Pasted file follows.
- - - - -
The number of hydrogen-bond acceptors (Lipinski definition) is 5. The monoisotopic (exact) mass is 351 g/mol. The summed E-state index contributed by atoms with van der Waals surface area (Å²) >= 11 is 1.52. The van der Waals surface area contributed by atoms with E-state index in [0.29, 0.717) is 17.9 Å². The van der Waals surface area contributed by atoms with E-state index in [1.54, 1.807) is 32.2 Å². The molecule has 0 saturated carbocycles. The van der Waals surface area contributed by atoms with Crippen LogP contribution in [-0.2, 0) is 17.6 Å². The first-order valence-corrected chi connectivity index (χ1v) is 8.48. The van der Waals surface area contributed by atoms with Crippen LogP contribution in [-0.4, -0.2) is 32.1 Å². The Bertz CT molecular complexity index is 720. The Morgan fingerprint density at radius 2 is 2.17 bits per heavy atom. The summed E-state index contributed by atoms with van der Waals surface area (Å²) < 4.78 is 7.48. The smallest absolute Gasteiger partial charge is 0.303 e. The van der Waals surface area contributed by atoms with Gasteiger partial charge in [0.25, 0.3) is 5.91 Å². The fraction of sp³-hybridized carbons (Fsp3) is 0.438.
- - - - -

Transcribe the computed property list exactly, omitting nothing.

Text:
The number of hydrogen-bond acceptors (Lipinski definition) is 5. The monoisotopic (exact) mass is 351 g/mol. The summed E-state index contributed by atoms with van der Waals surface area (Å²) >= 11 is 1.52. The van der Waals surface area contributed by atoms with E-state index in [0.29, 0.717) is 17.9 Å². The van der Waals surface area contributed by atoms with E-state index in [1.54, 1.807) is 32.2 Å². The molecule has 0 saturated carbocycles. The van der Waals surface area contributed by atoms with Crippen LogP contribution in [-0.2, 0) is 17.6 Å². The first-order valence-corrected chi connectivity index (χ1v) is 8.48. The van der Waals surface area contributed by atoms with Crippen LogP contribution in [-0.4, -0.2) is 32.1 Å². The Bertz CT molecular complexity index is 720. The Morgan fingerprint density at radius 2 is 2.17 bits per heavy atom. The summed E-state index contributed by atoms with van der Waals surface area (Å²) < 4.78 is 7.48. The smallest absolute Gasteiger partial charge is 0.303 e. The van der Waals surface area contributed by atoms with Gasteiger partial charge in [0.25, 0.3) is 5.91 Å². The fraction of sp³-hybridized carbons (Fsp3) is 0.438.